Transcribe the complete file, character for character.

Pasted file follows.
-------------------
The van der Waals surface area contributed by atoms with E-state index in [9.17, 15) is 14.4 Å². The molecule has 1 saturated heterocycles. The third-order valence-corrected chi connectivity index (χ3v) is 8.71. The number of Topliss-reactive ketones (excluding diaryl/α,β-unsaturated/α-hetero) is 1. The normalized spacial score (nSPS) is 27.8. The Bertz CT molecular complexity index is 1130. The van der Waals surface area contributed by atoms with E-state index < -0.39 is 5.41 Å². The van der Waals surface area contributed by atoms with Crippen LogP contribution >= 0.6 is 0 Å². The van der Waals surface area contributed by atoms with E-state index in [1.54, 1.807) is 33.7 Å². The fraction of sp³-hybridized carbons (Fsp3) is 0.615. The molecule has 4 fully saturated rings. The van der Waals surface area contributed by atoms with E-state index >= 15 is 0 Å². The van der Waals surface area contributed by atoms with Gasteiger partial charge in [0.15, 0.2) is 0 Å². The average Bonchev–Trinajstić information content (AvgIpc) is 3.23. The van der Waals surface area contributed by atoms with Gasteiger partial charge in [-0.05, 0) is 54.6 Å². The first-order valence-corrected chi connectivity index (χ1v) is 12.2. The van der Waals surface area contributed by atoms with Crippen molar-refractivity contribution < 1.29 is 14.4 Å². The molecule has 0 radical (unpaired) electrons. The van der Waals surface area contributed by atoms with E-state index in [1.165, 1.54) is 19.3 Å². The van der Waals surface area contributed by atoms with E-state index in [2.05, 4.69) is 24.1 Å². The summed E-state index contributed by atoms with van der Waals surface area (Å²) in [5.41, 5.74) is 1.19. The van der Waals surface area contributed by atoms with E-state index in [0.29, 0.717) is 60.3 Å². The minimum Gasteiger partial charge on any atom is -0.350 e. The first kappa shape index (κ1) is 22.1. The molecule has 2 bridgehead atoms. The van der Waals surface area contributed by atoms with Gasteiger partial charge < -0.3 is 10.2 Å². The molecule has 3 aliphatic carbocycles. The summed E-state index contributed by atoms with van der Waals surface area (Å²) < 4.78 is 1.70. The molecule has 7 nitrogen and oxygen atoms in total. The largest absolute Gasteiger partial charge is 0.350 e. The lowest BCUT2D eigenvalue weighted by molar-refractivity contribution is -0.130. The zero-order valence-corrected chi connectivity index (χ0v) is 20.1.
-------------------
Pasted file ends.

The van der Waals surface area contributed by atoms with E-state index in [9.17, 15) is 14.4 Å². The molecule has 1 saturated heterocycles. The third-order valence-corrected chi connectivity index (χ3v) is 8.71. The number of Topliss-reactive ketones (excluding diaryl/α,β-unsaturated/α-hetero) is 1. The normalized spacial score (nSPS) is 27.8. The Bertz CT molecular complexity index is 1130. The van der Waals surface area contributed by atoms with E-state index < -0.39 is 5.41 Å². The van der Waals surface area contributed by atoms with Crippen LogP contribution >= 0.6 is 0 Å². The van der Waals surface area contributed by atoms with E-state index in [1.54, 1.807) is 33.7 Å². The fraction of sp³-hybridized carbons (Fsp3) is 0.615. The molecule has 4 fully saturated rings. The van der Waals surface area contributed by atoms with E-state index >= 15 is 0 Å². The van der Waals surface area contributed by atoms with Gasteiger partial charge in [0.15, 0.2) is 0 Å². The average Bonchev–Trinajstić information content (AvgIpc) is 3.23. The van der Waals surface area contributed by atoms with Gasteiger partial charge in [-0.05, 0) is 54.6 Å². The first-order valence-corrected chi connectivity index (χ1v) is 12.2. The van der Waals surface area contributed by atoms with Crippen molar-refractivity contribution < 1.29 is 14.4 Å². The molecule has 0 radical (unpaired) electrons. The van der Waals surface area contributed by atoms with E-state index in [1.165, 1.54) is 19.3 Å². The van der Waals surface area contributed by atoms with E-state index in [2.05, 4.69) is 24.1 Å². The summed E-state index contributed by atoms with van der Waals surface area (Å²) in [5.41, 5.74) is 1.19. The van der Waals surface area contributed by atoms with E-state index in [0.29, 0.717) is 60.3 Å². The minimum Gasteiger partial charge on any atom is -0.350 e. The first kappa shape index (κ1) is 22.1. The molecule has 2 bridgehead atoms. The van der Waals surface area contributed by atoms with Gasteiger partial charge < -0.3 is 10.2 Å². The molecule has 3 aliphatic carbocycles. The summed E-state index contributed by atoms with van der Waals surface area (Å²) < 4.78 is 1.70. The molecule has 7 nitrogen and oxygen atoms in total. The largest absolute Gasteiger partial charge is 0.350 e. The lowest BCUT2D eigenvalue weighted by molar-refractivity contribution is -0.130. The zero-order valence-corrected chi connectivity index (χ0v) is 20.1.